For individuals with more advanced CVI, doctors may use sclerotherapy where a doctor injects “a chemical into the affected veins, scarring the veins so they can no longer carry blood. The body reroutes the blood through other veins and the body absorbs the scarred veins.” A new technique is endovenous thermal ablation “that uses a laser or high-frequency radio waves to create intense local heat in the affected vein. This treatment closes off the problem veins, but leaves them in place so there is minimal bleeding and bruising.”

Only in about 10% of CVI cases is surgery recommended. Surgical procedures include ligation, which is tying off an affected vein and removing it, surgically repairing the vein or valve, transplanting a healthy vein from another part of the body to the affected area, or subfascial endoscopic perforator surgery, which uses an endoscope to clip and tie off affected veins.

Social Security Disability

When reviewing a Social Security Disability application claiming CVI as the disabling condition, the Social Security Administration (SSA) looks at the individual’s medical records for treatments of at least 3 months, but 12 months is the preferred minimal time frame. If, despite treatments, an individual has continued blood pooling in their legs and has a brawny edema, a swelling in connective tissue that feels firm and is discolored, or “superficial varicosities (varicose veins), stasis dermatitis (inflammation and discoloration of the skin), and either recurrent ulceration or persistent ulceration that has not healed following at least 3 months of prescribed treatment,” then CVI is the qualifying disability.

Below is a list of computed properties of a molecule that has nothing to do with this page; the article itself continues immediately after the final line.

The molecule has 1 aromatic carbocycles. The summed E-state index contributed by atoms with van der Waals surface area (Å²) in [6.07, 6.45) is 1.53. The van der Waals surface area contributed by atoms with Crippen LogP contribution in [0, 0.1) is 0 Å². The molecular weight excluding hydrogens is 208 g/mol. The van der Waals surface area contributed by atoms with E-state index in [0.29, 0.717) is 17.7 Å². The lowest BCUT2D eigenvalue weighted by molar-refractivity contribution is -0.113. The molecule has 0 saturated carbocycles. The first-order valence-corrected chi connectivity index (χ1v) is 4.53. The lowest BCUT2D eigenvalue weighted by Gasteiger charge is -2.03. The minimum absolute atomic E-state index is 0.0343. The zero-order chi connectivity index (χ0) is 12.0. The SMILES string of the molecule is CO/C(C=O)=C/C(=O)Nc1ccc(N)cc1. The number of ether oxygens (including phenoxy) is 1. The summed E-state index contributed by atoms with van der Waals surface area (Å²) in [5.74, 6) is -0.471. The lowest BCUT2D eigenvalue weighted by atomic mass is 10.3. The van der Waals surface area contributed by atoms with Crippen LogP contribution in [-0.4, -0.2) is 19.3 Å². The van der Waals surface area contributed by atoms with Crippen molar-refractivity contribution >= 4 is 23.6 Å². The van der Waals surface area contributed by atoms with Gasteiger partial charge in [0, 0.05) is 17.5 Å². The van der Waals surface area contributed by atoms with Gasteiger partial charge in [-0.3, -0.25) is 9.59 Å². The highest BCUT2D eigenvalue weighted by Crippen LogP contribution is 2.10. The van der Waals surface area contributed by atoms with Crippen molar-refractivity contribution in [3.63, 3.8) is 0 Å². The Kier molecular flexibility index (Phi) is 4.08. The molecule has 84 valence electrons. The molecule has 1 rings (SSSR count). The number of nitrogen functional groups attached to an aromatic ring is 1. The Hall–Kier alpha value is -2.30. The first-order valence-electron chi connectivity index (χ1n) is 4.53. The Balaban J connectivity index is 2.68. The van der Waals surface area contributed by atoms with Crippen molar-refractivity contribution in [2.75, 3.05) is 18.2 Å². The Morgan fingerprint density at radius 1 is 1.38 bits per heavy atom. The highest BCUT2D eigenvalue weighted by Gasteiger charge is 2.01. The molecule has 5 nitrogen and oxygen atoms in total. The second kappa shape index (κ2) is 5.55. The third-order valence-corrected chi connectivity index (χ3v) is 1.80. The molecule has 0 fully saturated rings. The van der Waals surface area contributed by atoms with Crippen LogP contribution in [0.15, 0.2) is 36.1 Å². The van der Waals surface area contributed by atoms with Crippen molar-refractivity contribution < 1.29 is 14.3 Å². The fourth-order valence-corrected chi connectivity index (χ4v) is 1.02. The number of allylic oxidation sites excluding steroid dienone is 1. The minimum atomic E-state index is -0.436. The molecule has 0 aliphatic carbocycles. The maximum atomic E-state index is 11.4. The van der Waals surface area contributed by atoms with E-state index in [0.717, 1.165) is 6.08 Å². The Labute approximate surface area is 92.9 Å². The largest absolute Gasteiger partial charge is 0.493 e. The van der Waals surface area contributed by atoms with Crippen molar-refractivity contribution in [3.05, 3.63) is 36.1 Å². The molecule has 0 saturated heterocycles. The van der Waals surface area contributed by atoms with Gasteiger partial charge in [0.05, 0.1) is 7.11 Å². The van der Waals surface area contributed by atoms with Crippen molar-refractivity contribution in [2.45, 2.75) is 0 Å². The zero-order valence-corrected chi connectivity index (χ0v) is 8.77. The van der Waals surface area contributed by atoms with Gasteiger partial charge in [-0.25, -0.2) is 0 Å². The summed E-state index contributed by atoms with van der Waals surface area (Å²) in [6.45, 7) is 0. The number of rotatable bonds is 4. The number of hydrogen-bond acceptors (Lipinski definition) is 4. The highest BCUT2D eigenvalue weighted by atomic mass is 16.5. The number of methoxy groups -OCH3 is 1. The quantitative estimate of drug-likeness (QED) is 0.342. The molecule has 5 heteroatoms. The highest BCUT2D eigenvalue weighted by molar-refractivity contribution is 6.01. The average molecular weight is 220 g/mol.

Social Security Disability applications require extensive documentation on an applicant’s medical condition. If you are considering applying for disability benefits, contact our experienced attorney to assist you.

 

Dusty Work Can Lead to Breathing Problems

Chasing dust bunnies from under a couch can give rise to sneezing. But, some people deal with dust day-in-and-day-out in their jobs. For coal miners breathing in coal dust, they can develop the condition called black lung, medically called pneumoconiosis.

 Symptoms

 Symptoms of pneumoconiosis include tightness of the chest, shortness of breath, and coughing. Due to these breathing problems, individuals suffer from cyanosis, when the skin turns blue at the fingertips and toes due to low oxygen levels. Individuals also tend to suffer from bronchitis, an inflammation of the bronchial tubes. The inhaled dust can severely damage the small air sacs, alveoli, in the lungs causing emphysema.

 Causes

 Pneumoconiosis doesn’t develop overnight. It takes exposure of dust over a long period of time. The type of dust an individual was exposed to will dictate the specific type of pneumoconiosis an individual suffers from. The various dust exposures include coal dust, silica, asbestos, beryllium, and natural fiber dust from fabric manufacturing. An individual can prevent developing pneumoconiosis by avoiding exposure to and inhalation of dust.

Diagnosis

To diagnose pneumoconiosis a doctor will take a full occupational history. Chest X-rays are used to view how much dust has accumulated in an individual’s lungs. Pulmonary function tests show “how much air an individual’s lungs hold, how quickly an individual can move air in and out of their lungs, and how well an individual’s lungs put oxygen into and remove carbon dioxide from the blood.”

Treatments

 Pneumoconiosis cannot be reversed. Doctors treat the symptoms an individual suffers from. Quitting smoking is strongly recommended. Bronchodilators are used to relax lung muscles to allow an individual to breath easier. If an individual’s pulmonary function tests shows low blood oxygen, oxygen therapy can be prescribed.

 Social Security Disability